Book Reviews

Is There a Right to Earn a Living?

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The Right to Earn a Living: Economic Freedom and the Law by Timothy Sandefur (Washington, D.C.: Cato Institute, 2010) Is there a right to earn a living? Most Americans would answer, “Of course there is, but ...” Following that “but” you would get a long list of exceptions and qualifications that whittle away at the right, such as “but ... [click for more]

Rolling Back the Myth of Good Government

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Rollback: Repealing Big Government before the Coming Financial Collapse by Thomas E. Woods Jr. (Washington D.C.: Regnery, 2011); 232 pages. The government of the United States has secured the confidence and consent of the American people through myths of its benevolence, provision, innovation, achievements, scientific advances, educational system, and protection. It takes credit for everything good that happens ... [click for more]

Understanding the U.S. Torture State

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The United States and Torture: Interrogation, Incarceration, and Abuse edited by Marjorie Cohn (New York University Press: 2011), 342 pages. When I was a child in Reagan’s America, a common theme in Cold War rhetoric was that the Soviets tortured people and detained them without cause, extracted phony confessions through cruel violence, did the unspeakable to detainees who were helpless ... [click for more]

The Roots of Infamy at Pearl Harbor

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Pearl Harbor: The Seeds and Fruits of Infamy by Percy L. Greaves Jr., edited by Bettina Bien Greaves (Auburn, Ala., Ludwig von Mises Institute, 2010). December 7, 1941 — a day that will live in infamy. Franklin D. Roosevelt was right about that. The attack by the Japanese Navy on the U.S. Pacific Fleet at Pearl Harbor certainly was infamous. ... [click for more]

Imperialist Freedom

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Empire for Liberty: A History of American Imperialism  from Benjamin Franklin to Paul Wolfowitz by Richard H, Immerman. (Princeton University Press; 237 pages); $24.95. There are many reasons to be angry about the wars in Iraq and Afghanistan, but perhaps the most teeth-grating moments of the launching of war in Baghdad were marked by the moralism by which U.S. officials ... [click for more]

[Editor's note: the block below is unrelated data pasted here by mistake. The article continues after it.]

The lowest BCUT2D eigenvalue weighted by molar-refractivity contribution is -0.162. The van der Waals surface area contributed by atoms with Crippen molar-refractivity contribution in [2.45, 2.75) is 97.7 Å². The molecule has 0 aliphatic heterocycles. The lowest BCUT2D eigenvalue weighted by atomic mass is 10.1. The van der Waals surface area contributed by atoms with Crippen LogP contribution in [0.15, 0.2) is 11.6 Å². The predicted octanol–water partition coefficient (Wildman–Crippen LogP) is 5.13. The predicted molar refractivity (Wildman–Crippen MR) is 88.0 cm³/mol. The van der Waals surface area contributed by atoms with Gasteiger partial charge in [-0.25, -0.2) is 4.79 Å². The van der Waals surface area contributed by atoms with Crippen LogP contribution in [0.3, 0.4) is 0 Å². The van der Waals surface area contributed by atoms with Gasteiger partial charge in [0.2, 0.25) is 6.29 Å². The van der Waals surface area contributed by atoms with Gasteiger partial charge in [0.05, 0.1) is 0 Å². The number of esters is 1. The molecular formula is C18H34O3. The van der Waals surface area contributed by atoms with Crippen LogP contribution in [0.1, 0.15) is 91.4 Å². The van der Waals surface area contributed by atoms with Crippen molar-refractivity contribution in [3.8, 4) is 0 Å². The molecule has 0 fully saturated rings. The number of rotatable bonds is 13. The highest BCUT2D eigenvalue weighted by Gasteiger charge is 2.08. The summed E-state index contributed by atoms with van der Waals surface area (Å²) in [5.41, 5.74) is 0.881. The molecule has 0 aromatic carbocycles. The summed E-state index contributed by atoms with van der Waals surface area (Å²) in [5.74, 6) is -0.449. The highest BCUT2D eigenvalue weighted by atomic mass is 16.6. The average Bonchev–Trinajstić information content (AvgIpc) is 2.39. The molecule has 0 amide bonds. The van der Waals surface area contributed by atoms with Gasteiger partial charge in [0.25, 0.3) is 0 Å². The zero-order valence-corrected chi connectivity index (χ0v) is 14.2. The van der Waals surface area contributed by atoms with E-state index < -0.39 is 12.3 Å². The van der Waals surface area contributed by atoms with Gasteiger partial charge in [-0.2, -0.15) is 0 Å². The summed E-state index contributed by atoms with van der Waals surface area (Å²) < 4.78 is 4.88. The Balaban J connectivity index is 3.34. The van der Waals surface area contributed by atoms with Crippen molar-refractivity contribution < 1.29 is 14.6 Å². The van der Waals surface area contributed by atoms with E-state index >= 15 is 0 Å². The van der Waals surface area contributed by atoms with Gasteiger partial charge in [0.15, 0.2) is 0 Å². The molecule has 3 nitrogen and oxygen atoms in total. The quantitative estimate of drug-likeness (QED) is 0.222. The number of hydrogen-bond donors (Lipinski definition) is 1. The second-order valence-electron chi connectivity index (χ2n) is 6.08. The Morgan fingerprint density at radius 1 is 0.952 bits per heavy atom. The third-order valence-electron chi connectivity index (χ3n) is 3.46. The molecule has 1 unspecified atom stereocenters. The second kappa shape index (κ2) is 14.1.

The Best Introduction to Libertarianism

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Libertarianism Today by Jacob H. Huebert (Santa Barbara: Praeger, 2010), 254 pages. Major books on libertarianism seem to come in pairs. First, in 1973, there was Murray N. Rothbard’s For a New Liberty (Macmillan, with a revised edition in 1978) and John Hospers’s Libertarianism: A Political Philosophy for Tomorrow (Nash Publishing). The year 1997 saw the publication of David ... [click for more]

The Story Behind the Permanent War

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Washington Rules: Americas Path to Permanent War by Andrew J. Bacevich (New York: Metropolitan Books, 2010), 286 pages. During the last decade, left-liberals accused the controversial Bush administration of a wickedness, arrogance, and incompetence that supposedly set that presidency apart from others in American history. Bush was an especially bad warmonger who broke with the traditional and venerable principles that had ... [click for more]

A Dictionary of Libertarianism

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Libertarianism, from A to Z by Jeffrey A. Miron (New York: Basic Books, 2010); 198 pages. More and more Americans are coming to realize that the liberal/conservative paradigm is deeply flawed. Disillusionment with Washington is at an all-time high. The old adage that there’s not a dime’s worth of difference between the two major parties has never seemed more ... [click for more]

How Will the Empire End?

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Dismantling the Empire: America’s Last Best Hope by Chalmers Johnson (New York: Metropolitan Books, 2010); 212 pages. Most Americans would very likely deny that their government is a global empire, horribly destructive to national security, liberty, and wealth. But whatever we call this U.S. system of ubiquitous military bases, satellite regimes throughout the world, ever-growing “defense” budgets, and an ... [click for more]

Nullifying Tyranny

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Nullification: How to Resist Federal Tyranny in the 21st Century by Thomas E. Woods Jr. (Regnery, 2010); 309 pages. One of the big mistakes made by the drafters of the Constitution was their omission of any provision that says what is to be done if the Congress or president acts unconstitutionally. Although the Constitution places limits on their authority, nowhere does ... [click for more]

The Addled Theories of John Maynard Keynes

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Where Keynes Went Wrong: And Why World Governments Keep Creating Inflation, Bubbles, and Busts by Hunter Lewis (Axios Press, 2010); 384 pages. In the wake of the bursting of the housing bubble and the resulting financial collapse, many politicians and high-profile economists (such as Nobel winner and New York Times columnist Paul Krugman) have missed no opportunity to push ... [click for more]

America’s Peacetime Crimes against Iraq

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Invisible War: The United States and the Iraq Sanctions by Joy Gordon (Cambridge: Harvard University Press, 2010), 359 pages. Between the Gulf War and the Iraq War, the United States enforced a comprehensive sanctions policy against the Iraqi people, under the auspices of the United Nations. Whereas the hot conflict of 1990 and the one that has run ... [click for more]
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